I have to admit, that I really didn’t know much about how DNS works, what computer does what and what is needed to keep a site online.ï¿½ Now I know a heck of alot more than I did a month or so ago :).ï¿½ I quickly realized that the way things were set up with the domain registration, I could not make any quick adjustments, and I needed some control over the domain name.ï¿½ Up until last week, I was listed as the registrant for the TLC domain name, but Jason was the Administrative, Technical and Billing Contact.ï¿½ In the past week I have gotten this changed.ï¿½
A bit into the problems, Hagabard offered his server for a mirror site for the TLC site, at tlc.hagabard.com.ï¿½ This has been up and running for a while and I thank him for the space on the server!ï¿½ In the past week I have gotten myself listed as the Administrative Contact, and when that went through I put in a change of both the Registrant and DNS service over to easyDNS.com.ï¿½ The DNS service changeover was easy and painless.ï¿½ It took only maybe two hours until everything was setup and confirmed.ï¿½ The next morning (Sat Jan 7th) the information was changed in the Whois Database….and over the next several hours the teamlambchop.com site was available to many people again (it finally propagated to me sometime Sunday afternoon).ï¿½ The change of registrant is still in the works (I don’t think NSI works over the weekend ;).
Chalk it up to a lack of communication and understanding of was was going on and needed to be done.ï¿½ Right now the teamlambchop.com domain is pointed to Hagabard’s servers….so in effect typing in tlc.hagabard.com and teamlambchop.com will point you to the same site.ï¿½ Right now things are still up in the air concerning hosting on Nimbus Networks.ï¿½ Jason said he would still be happy to host the TLC site, but it may be a little bit before he is up and running in California.ï¿½ Guess we will have to wait and see on that end of things.
Changes at Ars Technica
If things didn’t change, there was the possibility of severe cutbacks in the Ars site, most likely getting rid of several of the forums on the site.ï¿½ If that didn’t help, there was also the possibility of the site shutting down completely by the end of the summer.ï¿½ To help alleviate the financial situation over at Ars, this weekend they have unveiled a Premium Membership plan for the site.ï¿½ The membership is not meant to limit access to the content of the main Ars Technica site, but it is a “value added” subscription model.ï¿½ All information on the main site is available, as well as the technical forums on the Ars Forums (Including the Distributed Computing forum).ï¿½ There may (or may not) be restricted posting access to the non technical forums, but that has not been determined as of yet.ï¿½ For the latest information I suggest you check out the Membership page listed above, and there are some discussions about the plan(s) in the forum Lounge and Feedback forums.ï¿½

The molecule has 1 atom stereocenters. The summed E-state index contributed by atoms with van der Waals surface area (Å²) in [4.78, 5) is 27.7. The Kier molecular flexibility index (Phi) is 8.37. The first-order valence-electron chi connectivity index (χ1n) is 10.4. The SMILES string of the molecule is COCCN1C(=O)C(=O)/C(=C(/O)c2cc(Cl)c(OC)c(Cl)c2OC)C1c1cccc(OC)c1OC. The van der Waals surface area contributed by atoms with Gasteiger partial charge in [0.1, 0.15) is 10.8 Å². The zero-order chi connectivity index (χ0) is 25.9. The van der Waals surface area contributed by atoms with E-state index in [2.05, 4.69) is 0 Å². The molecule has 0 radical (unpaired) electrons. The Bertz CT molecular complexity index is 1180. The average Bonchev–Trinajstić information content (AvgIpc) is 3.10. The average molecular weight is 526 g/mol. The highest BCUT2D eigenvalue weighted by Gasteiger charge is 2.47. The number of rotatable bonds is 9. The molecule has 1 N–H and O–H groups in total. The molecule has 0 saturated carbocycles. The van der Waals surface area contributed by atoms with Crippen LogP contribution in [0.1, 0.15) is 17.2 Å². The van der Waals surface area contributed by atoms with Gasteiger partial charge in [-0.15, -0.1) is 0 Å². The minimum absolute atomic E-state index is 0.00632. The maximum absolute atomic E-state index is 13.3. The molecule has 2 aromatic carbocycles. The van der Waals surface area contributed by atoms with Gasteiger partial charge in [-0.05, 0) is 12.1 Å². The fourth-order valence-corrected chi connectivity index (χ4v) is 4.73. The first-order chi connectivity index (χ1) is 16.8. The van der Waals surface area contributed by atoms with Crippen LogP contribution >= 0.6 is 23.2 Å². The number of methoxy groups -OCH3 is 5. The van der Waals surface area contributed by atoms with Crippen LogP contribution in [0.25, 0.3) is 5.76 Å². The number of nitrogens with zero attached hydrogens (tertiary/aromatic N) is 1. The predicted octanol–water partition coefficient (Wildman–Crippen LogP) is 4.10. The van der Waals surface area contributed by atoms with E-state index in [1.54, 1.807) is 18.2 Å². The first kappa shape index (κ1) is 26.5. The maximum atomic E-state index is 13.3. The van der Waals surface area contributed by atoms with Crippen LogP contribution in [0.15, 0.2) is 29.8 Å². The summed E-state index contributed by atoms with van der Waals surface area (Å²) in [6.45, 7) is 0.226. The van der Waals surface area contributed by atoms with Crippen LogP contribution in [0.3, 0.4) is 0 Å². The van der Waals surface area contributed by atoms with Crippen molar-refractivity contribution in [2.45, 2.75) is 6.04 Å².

I am not writing this trying to force anyone to go subscribe, but I want to point out the option to everyone.ï¿½ Many of you may not think the $5/month they are asking is worth the added “value” that they are offering.ï¿½ I personally dont think of it in that way.ï¿½ To me my $5/month is going towards keeping Ars up and running.ï¿½ I value Ars Technica as a service, and I would hate to see one of the independent and honest hardware sites on the net to disappear.ï¿½ Yes…I know that Caesar et.al. could sign on with an advertising company that paid more than they do with the one they have now.ï¿½ But they have the integrity NOT to sell out to corporate entities for exclusive sponsorship, nor do they want invasive and intrusive advertising that will irritate the reader to no end.ï¿½ As it turns out the pop up, pop under, interstitial, and other advertisements that take over the browser are the ones that pay the most money.
I believe that Ars Technica has been a tremendous help for me in the past two plus years of reading the site.ï¿½ The site and forums have helped me in shaping my choices for the computers I have built, and the home networking I have going.ï¿½ The forums has been a great recruiting tool for Team Lamb Chop, and distributed computing has a home in the forums now.ï¿½ Needless to say without Ars, There would be no Team Lamb Chop site!ï¿½ It is a great community and a great site, and I have did my part to help the site out.ï¿½ :).
News From Berkeley
The info isn’t on the account summary anymore…maybe it will turn up later.ï¿½ If it does, then now you know what it means :).
In the same thread there were several requests for some other stats for the site…and Eric responds again:
Some more of Eric is in a thread talking about the stats.ï¿½ Some people were wondering why they would make progress in the rankings for a while, then while doing the same amount of work units they would get knocked back down the rankings quite a bit.ï¿½ There is an explanation for that: